Wednesday, October 9, 2013

Daughter, 7, says Bible says I have to love our stupid dog

I’ve written previously about the time our 7-year-old told me it says in the Bible I have to love Snickers.

She’s maybe the first rabbinical scholar who wears a pony tail, is missing her two front teeth and dresses in “Hello Kitty!” pink.

She swears it’s true.

“It says so right in the Bible,” she says. “You have to love your dog. So you have to love Snickers.”

As she’s always sticking her tongue out at me and calling me “Mr. Stinky,” I can only conclude she hasn’t gotten to the part where God says she’s supposed to honor her father and mother.

I have to love the dog?

For God’s sake, isn’t it enough that I have to be nice to in-laws?

Being told you have to love someone or something is one of the most loathsome circumstances in human existence. It happens in arranged marriages and to those forced to care for crazy, old uncles.

Being forced to love Snickers is worse. If I was in an arranged marriage I know I’d at least get a little sex out of the deal because it says in the Bible the wife has to put out for the husband.

At least that’s what I keep telling my wife.

And there are upsides to caring for a crazy old uncle because you know someday he’s bound to die. And he might have some loot stashed away for you to plunder seconds after you’re done pissing all over his grave.

The only motivation for me to love Snickers is purely negative. I know if I do not, I’ll lose the love of my darling daughters and that would break my heart.

Oh, I’ll still be fine, of course. I’ll persevere steadfast in the knowledge there’s nothing I could do that would cause me to lose the love of the boys at the bar so I’ll still manage.

God’s blessed me with the gift of resilience.

Having Snickers for a pet is like having an in-house squirrel that barks. Part chihuahua, part terrier, nothing about him conveys relaxation.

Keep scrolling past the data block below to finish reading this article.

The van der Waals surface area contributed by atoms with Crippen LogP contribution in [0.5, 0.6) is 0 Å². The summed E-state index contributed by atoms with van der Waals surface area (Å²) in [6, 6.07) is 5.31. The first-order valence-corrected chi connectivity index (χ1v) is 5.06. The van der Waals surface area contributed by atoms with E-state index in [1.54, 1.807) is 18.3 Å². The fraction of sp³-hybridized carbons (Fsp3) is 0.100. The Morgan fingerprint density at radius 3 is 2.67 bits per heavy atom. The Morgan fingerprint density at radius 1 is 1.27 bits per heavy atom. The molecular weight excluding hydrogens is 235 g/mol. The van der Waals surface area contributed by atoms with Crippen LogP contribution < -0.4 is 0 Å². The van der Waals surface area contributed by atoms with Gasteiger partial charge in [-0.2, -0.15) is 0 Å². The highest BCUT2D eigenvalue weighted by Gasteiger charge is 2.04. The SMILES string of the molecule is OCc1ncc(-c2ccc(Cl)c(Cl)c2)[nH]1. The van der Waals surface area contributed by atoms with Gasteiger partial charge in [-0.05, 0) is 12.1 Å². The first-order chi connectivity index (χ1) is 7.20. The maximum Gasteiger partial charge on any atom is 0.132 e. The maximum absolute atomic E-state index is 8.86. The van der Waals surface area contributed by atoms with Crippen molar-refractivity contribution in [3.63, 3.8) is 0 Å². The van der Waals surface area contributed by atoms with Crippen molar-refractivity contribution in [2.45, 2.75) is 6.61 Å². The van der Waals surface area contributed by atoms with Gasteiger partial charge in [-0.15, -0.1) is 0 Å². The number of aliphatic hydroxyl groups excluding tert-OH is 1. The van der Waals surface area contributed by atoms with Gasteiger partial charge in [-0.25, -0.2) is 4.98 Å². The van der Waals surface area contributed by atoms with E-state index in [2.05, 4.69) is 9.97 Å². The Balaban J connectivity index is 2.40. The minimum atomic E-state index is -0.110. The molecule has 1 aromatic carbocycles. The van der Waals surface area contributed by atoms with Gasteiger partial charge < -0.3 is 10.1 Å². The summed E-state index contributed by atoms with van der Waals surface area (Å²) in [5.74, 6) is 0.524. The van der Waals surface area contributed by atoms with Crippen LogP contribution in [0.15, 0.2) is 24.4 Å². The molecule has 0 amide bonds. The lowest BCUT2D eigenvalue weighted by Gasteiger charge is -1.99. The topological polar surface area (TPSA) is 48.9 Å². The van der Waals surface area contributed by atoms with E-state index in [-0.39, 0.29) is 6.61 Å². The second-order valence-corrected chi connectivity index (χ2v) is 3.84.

He barks at passing cars, birds, neighbors, thunder, clouds, wind, loud farts -- you name it. His ears are so alert he barks at the sound a single leaf makes when it hits the ground outside our house -- and we live in the woods!

His barks always make me think of the jagged scratchings on California seismographs when they begin to detect the San Andreas fault is beginning to separate. 

Somehow, I’ve managed to overcome this nerve-racking hysteria to become sort of chummy with him. I no longer shove him off my lap when comes up to snuggle, and I try and sound less impatient when I’m out cheerleading him to stop sniffing the earth and just poop, for Pete’s sake.

But the dog keeps making it more and more difficult.

Lately, it’s all his licking. He licks everything. He licks the couch cushions. He licks the carpet. He licks Lucy’s face seconds after he licks parts of himself that would make human contortionists twist their heads in disgust.

The worst part?

Anytime he licks anything he stares straight at me.

Have you seen the Mylie Cyrus “Wrecking Ball” video? In it, she licks the hard part of a sledge hammer in a move I sense is meant to turn me on.

I have no idea what Snickers is trying to convey by staring at me because he’s even less sexy than Cyrus. It creeps me out.

The worst is at night.

For some reason, he eschews both the girls’ beds to sleep with us. Yippee. So I’ll be trying to drift off and there in the dark it’ll commence.

Lick. Lick. Lick. Lick.

It’s like a porn soundtrack being played on a TV with a broken screen. And I know the whole time he’s staring straight at me.

Lick. Lick. Lick. Lick.

Whether or not the Bible tells me so, Lucy’s right. For the sake of family cohesion, I do have to love Snickers. That means I need to endure all the barking and all his other disgusting pastimes.

That means Snickers has me right where he wants me.

I’m licked.

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